Explore the end of the world
The Korea’s interest in the Antarctic region first took form in 1978.
Starting with the construction of the King Sejong Station in 1988, Korea’s Antarctic research activities have been dramatically enhanced by continuously expanding its research areas.
Please scroll down.
The recent international interest and economic importance of Arctic resources and routes, has also led Korea to expand the scope of its research from the Antarctic to the Arctic. Korea participated in the NEEM (an international joint research project with 14 countries) glacier drilling project in Greenland which identified an abnormally high temperature phenomenon during the Eemian interglacial period. An international joint research project on the Arctic Ocean with IBRV Araon also led to the discovery of the formation of ice sheets in Siberia during the fourth ice age.
Furthermore, we are aslo under the process of launching and commercializing cosmetics derived from antioxidants extracted from Antarcic lichens. The first genome map of Actinomycetes, found in Antarctica, can produce new antibiotics and anticancer drugs. During the Antarctic voyage of 2012- 2013, Korea became the first country to find a lunar meteorite, which provided a basis to better understand the moon.
A large-scale international research program was launched in the Exclusive Economic Zone of the Arctic countries with the IBRV Araon. This was a part of the "K-PORT Project for Understanding and Utilizing Environmental Change in the Polar Resions", which included the collaborative research teams of Korea, the US, and Canada. A joint research activity titled the “Svalbard Integrated Arctic Earth Observing System” was also conducted with the cooperation from the EU.
The launch of IBRV Araon greatly broadened our research areas. A considerable amount of international collaborative research was conducted, and research efforts based in King Sejong Station have expanded through the IBRV Araon. Moreover, research activities have spread to the transit points in the Western Pacific to King Sejong Station. Twenty research projects were carried out in the Antarctic, for example, securing frost-free organisms and acquiring genes.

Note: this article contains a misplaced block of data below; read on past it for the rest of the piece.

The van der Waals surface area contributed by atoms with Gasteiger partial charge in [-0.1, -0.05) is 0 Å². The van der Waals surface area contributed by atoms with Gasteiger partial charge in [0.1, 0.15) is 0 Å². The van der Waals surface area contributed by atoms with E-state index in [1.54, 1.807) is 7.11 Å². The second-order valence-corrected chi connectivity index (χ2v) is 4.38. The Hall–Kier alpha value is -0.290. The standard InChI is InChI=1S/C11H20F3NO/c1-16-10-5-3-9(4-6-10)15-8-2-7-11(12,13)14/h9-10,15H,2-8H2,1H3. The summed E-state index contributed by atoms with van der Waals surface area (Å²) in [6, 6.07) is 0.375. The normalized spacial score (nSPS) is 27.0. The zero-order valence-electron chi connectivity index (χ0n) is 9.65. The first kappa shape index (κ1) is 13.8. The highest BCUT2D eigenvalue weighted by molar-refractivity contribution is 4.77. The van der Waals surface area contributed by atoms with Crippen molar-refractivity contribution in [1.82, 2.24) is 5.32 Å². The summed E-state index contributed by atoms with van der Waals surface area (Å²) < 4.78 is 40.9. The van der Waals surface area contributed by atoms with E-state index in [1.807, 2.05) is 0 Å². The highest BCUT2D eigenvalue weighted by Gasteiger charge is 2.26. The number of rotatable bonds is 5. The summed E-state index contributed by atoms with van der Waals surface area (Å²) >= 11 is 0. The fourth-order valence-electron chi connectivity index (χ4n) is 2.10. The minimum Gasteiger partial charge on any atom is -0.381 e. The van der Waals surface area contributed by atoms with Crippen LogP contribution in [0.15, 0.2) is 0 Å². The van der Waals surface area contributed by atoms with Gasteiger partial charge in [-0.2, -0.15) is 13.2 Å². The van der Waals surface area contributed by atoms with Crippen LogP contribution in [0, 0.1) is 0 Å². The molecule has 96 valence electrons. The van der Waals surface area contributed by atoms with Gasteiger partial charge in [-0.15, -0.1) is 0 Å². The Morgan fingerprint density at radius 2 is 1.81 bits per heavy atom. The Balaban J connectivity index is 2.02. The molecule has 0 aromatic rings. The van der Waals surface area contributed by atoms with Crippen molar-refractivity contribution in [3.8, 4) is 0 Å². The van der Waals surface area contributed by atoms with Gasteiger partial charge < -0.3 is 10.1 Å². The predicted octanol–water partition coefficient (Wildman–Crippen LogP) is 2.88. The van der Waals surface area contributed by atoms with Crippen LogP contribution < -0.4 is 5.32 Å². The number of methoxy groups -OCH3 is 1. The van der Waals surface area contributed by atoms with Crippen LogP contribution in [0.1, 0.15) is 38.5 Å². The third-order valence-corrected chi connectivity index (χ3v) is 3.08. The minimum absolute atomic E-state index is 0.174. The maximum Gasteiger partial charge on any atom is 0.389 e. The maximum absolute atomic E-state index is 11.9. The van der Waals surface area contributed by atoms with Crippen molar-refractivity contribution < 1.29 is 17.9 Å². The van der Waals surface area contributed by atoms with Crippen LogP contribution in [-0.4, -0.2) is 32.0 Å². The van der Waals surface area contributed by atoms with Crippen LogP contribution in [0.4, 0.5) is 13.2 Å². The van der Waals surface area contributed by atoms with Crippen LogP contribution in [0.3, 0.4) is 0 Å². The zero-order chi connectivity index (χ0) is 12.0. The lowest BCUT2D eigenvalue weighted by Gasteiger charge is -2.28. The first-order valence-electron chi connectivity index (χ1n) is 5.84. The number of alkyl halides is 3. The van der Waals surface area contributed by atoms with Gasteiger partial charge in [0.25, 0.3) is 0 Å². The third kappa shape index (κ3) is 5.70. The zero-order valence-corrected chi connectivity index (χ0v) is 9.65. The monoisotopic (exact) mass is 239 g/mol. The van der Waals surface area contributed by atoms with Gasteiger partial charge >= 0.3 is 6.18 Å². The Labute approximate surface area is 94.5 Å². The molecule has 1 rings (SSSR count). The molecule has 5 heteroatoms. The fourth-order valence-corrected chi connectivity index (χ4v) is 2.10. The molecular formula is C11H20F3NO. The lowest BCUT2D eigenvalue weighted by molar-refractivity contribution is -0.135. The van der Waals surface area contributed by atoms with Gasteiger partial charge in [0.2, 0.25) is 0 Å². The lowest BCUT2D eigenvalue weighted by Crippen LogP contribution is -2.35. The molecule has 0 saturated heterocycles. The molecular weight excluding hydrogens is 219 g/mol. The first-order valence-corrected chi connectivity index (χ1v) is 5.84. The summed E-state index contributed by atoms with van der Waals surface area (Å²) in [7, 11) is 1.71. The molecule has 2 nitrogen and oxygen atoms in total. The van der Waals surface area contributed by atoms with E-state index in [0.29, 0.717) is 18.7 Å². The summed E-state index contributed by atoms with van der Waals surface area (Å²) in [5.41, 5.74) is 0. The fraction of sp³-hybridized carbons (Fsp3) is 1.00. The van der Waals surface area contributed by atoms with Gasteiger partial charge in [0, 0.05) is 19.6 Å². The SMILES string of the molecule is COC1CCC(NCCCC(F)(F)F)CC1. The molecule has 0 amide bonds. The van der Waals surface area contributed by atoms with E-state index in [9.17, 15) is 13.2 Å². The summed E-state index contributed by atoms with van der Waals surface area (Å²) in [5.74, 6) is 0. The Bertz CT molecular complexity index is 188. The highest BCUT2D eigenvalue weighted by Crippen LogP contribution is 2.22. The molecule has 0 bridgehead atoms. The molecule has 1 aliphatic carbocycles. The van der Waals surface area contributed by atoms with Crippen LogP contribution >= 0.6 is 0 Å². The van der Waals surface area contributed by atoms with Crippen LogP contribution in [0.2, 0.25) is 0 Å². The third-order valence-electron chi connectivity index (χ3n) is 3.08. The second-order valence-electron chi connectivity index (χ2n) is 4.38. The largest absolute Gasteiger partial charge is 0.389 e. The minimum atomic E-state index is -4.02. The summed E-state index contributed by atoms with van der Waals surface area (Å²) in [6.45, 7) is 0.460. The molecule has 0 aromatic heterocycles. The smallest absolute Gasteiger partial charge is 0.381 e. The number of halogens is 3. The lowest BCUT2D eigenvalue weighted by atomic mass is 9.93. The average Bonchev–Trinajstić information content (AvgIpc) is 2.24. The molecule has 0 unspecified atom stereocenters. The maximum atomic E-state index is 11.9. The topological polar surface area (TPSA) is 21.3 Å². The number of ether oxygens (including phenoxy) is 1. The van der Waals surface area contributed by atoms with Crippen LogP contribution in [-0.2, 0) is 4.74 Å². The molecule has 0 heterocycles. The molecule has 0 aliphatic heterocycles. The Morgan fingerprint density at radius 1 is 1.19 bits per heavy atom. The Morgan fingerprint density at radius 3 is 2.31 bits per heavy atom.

In particular, on site surveys were conducted to evaluate the structure of the station in harsh conditions, leading to the advancement of technology and to synthesis of a safety assessment method. In addition, King Sejong Station was designated as a WMO GAW Station, providing the data which contributes to better understanding the global environmental change. In addition, we predicted climate change (cold wave) on the Korean Peninsula through the theory of Arctic Vibrations and identified periodic Antarctic climate change through the Little Ice Age cycle theory.
Field survey concerning dissolved organic matter was conducted nearby King Sejong Station, together with 22 other research projects. Notably, the geological map was greatly amended from its original version published in 2002, and the research environment was improved by reinforcing the antenna on the Arirang satellite and setting up a new satellite communication network.
In addition, the 'Penguin Village' near King Sejong Station was designated as Korea’s first Antarctic Specially Protected Area (ASPA No.171) where cold polar anomalous organisms with anti-freezing function from microalgae in the Antarctic sea ice were discovered. Also, the IBRV Araon, Korea’s first icebreaking research ship, successfully completed its maiden voyage of Antarctica.
A geological field survey and 18 other research projects such as the Antarctic Ocean Geological Survey were carried out. In particular, structural geological data were collected for kinematic interpretation of the surrounding faults and an underice imaging study by GPS measurement and exploration was conducted. In addition, performance evaluations of energy quality, such as a grid-connected operation tests were conducted after the replacement of an existing wind turbine.